Thai Protesters Spill Own Blood
A political protest in Thailand turned into a blood feud Tuesday, as thousands of demonstrators gathered in Bangkok and poured litres of their own blood on the pavement outside the prime minister’s office.
The shock value of the event won headlines and TV time across the world, but few results in the Thai capital, where the “Red Shirt” movement is demanding new elections to unseat Prime Minister Abhisit Vejjajiva’s Democrat Party, which was installed after a 2008 coup.
The 100,000-strong crowd was making a dramatic gesture of support for exiled former prime minister Thaksin Shinawatra, who was accused of corruption and ousted by an earlier 2006 military coup. The recent protests began after a court decision to confiscate a large part of his wealth.
However Abhisit rejected calls for a new election, while the protesters refused to back down, and growing numbers lined up to have more blood drawn by nurses.
“It’s marvellous political theatre, but it has deep emotional significance,” explained Charles Keyes, an emeritus professor of anthropology and Asian studies at University of Washington.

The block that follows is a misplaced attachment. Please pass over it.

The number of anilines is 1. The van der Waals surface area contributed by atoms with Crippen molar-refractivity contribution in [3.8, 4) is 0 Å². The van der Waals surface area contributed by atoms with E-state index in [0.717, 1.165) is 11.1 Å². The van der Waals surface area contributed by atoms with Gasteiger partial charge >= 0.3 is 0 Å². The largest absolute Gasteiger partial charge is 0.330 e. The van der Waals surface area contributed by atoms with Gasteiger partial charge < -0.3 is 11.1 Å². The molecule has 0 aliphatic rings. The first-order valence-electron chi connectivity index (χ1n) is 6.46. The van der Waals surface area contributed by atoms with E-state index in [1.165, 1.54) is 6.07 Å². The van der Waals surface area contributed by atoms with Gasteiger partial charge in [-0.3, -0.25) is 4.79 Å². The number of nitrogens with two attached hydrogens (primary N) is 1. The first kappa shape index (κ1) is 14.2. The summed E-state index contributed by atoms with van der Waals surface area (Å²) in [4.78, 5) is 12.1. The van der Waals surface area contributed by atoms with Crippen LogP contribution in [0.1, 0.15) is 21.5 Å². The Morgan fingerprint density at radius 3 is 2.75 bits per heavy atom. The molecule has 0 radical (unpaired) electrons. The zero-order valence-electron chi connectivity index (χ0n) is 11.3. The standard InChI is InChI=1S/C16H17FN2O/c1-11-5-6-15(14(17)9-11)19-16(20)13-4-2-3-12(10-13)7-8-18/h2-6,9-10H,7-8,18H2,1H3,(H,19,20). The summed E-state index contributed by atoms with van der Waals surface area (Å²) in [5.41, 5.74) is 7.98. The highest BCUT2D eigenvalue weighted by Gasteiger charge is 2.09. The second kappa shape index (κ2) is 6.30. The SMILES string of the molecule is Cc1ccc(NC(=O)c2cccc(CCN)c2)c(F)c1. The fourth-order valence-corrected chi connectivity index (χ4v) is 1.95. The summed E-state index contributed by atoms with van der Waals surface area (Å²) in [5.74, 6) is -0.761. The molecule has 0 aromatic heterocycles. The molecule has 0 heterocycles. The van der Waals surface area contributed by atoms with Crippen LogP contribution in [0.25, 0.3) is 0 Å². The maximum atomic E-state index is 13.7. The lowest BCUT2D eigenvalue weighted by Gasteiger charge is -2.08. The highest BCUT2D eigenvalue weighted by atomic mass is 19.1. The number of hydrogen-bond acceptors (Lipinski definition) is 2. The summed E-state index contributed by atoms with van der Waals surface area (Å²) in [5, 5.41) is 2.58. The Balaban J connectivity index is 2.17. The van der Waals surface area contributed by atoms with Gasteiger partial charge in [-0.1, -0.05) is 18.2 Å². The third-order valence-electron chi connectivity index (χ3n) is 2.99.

But Keyes, who has studied Thailand for 50 years, said the demonstration appeared to be going nowhere in the country’s bafflingly complex political landscape.
Thaksin calls himself a “symbol of those bullied by the elite who do not care about democracy and justice,” but during his two terms in power, starting in 2001, was widely criticized for brutal anti-drug and anti-insurgent crackdowns in which more than 2,000 people died. His family business dealings raised eyebrows, and eventually corruption charges.
The division between Thailand’s city elites and their rural “disenfranchised” opponents is also blurred.
Many villagers now work in Bangkok or offshore in Singapore, Taiwan and the Gulf states, although they may identify with their peasant roots. Their lifestyle is increasingly middle class.
And, Keyes said, “Thaksin was a police officer, and has close connections with the higher (police) echelons.” Although the senior military are anti-Thaksin, ordinary soldiers are from rural areas where many sympathize with him.
That may be one reason for the restraint shown by the government and military during the protests so far. On Tuesday, riot police stood by while protest leaders poured blood at the front gates of the prime minister’s office. Masked and gloved health workers later cleaned it up.
The demonstrations are unlikely to bring Thaksin back to power, said Keyes.
But if neither side escalates to violence, the standoff may lead to a compromise.
—News from The Star.
More images of these extremists-;